Breathing 100% O2 at 1 atmosphere absolute (ATA) is known to be associated with a decrease in cerebral blood flow (CBF). It is also accompanied by a fall in arterial PCO2 leading to uncertainty as to whether the cerebral vasoconstriction is totally or only in part caused by arterial hypocapnia. We tested the hypothesis that the increase in arterial PO 2 while O2 was breathed at 1.0 ATA decreases CBF independently of a concurrent fall in arterial PCO2. CBF was measured in seven healthy men aged 21-62 yr by using noninvasive continuous arterial spin-labeled-perfusion MRI. The tracer in this technique, magnetically labeled protons in blood, has a half-life of seconds, allowing repetitive measurements over short time frames without contamination. CBF and arterial blood gases were measured while breathing air, 100% O2, and 4 and 6% CO2 in air and O2 backgrounds. Arterial PO2 increased from 91.7 ± 6.8 Torr in air to 516.7 ± 18.9 Torr in O2. Arterial PCO2 fell from 43.3 ± 1.8 Torr in air to 40.2 ± 3.3 Torr in O2. CBF-arterial PCO2 response curves for the air and hyperoxic runs were nearly parallel and separated by a distance representing a 28.7-32.6% decrement in CBF. Regression analysis confirmed the independent cerebral vasoconstrictive effect of increased arterial PO2. The present results also demonstrate that the magnitude of this effect at 1.0 ATA is greater than previously measured.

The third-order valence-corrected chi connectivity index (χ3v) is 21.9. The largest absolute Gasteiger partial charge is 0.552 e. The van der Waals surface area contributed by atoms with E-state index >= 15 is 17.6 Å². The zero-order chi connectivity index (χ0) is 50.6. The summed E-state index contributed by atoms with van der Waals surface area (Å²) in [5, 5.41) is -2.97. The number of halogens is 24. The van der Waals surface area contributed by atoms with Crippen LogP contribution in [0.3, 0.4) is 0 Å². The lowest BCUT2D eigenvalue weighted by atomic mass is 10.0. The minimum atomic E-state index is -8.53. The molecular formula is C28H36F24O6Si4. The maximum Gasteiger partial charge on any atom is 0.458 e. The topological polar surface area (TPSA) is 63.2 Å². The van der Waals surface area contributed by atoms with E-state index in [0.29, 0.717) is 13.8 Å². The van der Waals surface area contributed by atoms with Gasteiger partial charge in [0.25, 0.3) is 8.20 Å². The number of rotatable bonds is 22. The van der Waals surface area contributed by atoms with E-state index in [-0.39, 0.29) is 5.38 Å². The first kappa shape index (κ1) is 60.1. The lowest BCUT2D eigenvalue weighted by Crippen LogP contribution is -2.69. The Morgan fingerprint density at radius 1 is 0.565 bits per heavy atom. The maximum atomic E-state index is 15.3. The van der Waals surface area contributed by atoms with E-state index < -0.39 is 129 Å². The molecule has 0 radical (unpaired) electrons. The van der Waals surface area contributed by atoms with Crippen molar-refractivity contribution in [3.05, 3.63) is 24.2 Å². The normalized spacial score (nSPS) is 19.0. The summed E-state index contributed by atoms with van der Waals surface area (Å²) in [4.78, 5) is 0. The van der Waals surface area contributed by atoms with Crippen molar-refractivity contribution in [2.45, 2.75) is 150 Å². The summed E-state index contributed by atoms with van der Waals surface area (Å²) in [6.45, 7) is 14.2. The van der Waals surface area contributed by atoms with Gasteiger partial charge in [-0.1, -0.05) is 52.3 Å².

All Science Journal Classification (ASJC) codes
- Physiology (medical)